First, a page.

An exhibition on the equipments used in experimental phonetics was funded in 2000. The exhibition is open for public, and can be viewed by appointment (+36-1-321-4830/172).

The aim is to introduce the equipments, tools and methods of speech research from the mechanic speaking machine by Kempelen to the present days. The handling of the speaking machine and the usage of the instruments can be experienced, as well. The description and specificities of the instruments can be read on pageants both in Hungarian and English. The exposed machines served several research projects of great value during the past decades.

Hungarian speech research had a twofold goal from the very beginning: to widen theoretical knowledge, and to work out the applications. Wolfgang von Kempelen built a speaking machine more than 200 years ago, in the 18th century, with what words and short sentences tly with other disciplines, like otology, in any language could be produced without human articulation. This innovation of Kempelen opened the horizon of human-machine communication. Hungarian speech research has been developing joinlaryngology, speech therapy, surdopedagogy, physics, engineering.

At the end of the 19th and at the beginning of the 20th century, phoneticians worked with equipments they had developed by themselves. Many of them have been preserved only by their descriptions in their writings. For example, the early version of palatography is exhibited that served to visualize the articulation by print on the palate and on the tongue.

At the beginning of the 20th century, correction of speech errors and teaching foreign language pronunciation were thought to be solved by the first results of the experimental speech research. Although these expectations did not come true, the discipline itself started an unbelievable development.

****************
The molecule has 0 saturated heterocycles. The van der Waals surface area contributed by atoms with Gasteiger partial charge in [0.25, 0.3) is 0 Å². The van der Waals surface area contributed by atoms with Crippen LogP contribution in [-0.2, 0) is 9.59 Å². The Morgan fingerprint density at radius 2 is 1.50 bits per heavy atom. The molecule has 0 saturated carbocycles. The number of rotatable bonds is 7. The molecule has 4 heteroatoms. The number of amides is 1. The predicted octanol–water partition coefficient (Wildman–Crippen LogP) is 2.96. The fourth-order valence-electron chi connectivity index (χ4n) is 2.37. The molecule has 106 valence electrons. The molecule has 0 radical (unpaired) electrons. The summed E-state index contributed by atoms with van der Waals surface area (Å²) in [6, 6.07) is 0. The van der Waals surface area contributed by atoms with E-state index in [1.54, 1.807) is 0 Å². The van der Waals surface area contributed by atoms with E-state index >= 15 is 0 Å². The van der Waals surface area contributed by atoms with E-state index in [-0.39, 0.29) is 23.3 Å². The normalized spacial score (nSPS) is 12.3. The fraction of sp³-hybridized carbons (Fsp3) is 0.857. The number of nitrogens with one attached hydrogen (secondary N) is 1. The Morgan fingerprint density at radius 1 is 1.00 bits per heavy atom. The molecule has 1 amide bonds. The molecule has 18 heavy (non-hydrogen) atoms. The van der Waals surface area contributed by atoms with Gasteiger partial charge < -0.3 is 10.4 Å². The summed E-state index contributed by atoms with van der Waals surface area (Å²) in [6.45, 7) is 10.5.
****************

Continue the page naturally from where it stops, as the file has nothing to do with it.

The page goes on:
The appearance of speech recording, the mechanical and electronic instruments, ‘visible speech’, the spectrography and the computers led to the possibility of gaining more and more knowledge about human speech. One of the greatest results of the Department at the 70s was the real-time speech synthesis. This way we arrived – after 200 years – again at the human-machine communication at a more sophisticated level.

The exhibition introduces the first computer of the Department (PDP 11/34) that served speech
research including speech synthesis. There are instruments that were developed with the application of speech synthesis and some of them have been applied in practice (e.g., synthesized word test for children’s speech hearing evaluation).

This unique exhibition introduces curiosities, the appropriate operation of many of them is known only by a few people nowadays.

Papers on the exhibition:

  • Gósy, M.: From Stomatoscopy to BEA: The History of Hungarian Experimental Phonetics. Proceedings of 17th ICPhS. Hong Kong, 2011. 172-175. Download
  • Nikléczy Péter, Olaszy Gábor: Kempelen Farkas beszélőgépének rekonstrukciója. Beszédkutatás 2002. 5-17.  Download

Some pictures on the exhibition